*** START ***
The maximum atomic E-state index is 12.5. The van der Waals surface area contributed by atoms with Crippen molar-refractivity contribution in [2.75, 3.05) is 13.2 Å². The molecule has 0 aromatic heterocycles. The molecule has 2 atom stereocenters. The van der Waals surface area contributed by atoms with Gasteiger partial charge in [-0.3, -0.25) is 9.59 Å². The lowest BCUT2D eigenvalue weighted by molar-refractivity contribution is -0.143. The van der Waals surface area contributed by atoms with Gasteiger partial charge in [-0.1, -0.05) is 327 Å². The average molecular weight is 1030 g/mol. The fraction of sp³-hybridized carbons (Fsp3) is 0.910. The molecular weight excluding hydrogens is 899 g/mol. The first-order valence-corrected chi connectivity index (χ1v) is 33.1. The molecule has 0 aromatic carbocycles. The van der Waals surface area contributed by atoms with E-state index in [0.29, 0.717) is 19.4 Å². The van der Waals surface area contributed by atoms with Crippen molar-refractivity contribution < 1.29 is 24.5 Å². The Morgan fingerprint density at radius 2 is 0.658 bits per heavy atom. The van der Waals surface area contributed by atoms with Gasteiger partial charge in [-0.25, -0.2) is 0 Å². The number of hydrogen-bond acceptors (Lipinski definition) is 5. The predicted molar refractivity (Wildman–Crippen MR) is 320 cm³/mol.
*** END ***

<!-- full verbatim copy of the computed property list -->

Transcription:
The maximum atomic E-state index is 12.5. The van der Waals surface area contributed by atoms with Crippen molar-refractivity contribution in [2.75, 3.05) is 13.2 Å². The molecule has 0 aromatic heterocycles. The molecule has 2 atom stereocenters. The van der Waals surface area contributed by atoms with Gasteiger partial charge in [-0.3, -0.25) is 9.59 Å². The lowest BCUT2D eigenvalue weighted by molar-refractivity contribution is -0.143. The van der Waals surface area contributed by atoms with Gasteiger partial charge in [-0.1, -0.05) is 327 Å². The average molecular weight is 1030 g/mol. The fraction of sp³-hybridized carbons (Fsp3) is 0.910. The molecular weight excluding hydrogens is 899 g/mol. The first-order valence-corrected chi connectivity index (χ1v) is 33.1. The molecule has 0 aromatic carbocycles. The van der Waals surface area contributed by atoms with E-state index in [0.29, 0.717) is 19.4 Å². The van der Waals surface area contributed by atoms with Crippen molar-refractivity contribution < 1.29 is 24.5 Å². The Morgan fingerprint density at radius 2 is 0.658 bits per heavy atom. The van der Waals surface area contributed by atoms with Gasteiger partial charge in [-0.25, -0.2) is 0 Å². The number of hydrogen-bond acceptors (Lipinski definition) is 5. The predicted molar refractivity (Wildman–Crippen MR) is 320 cm³/mol.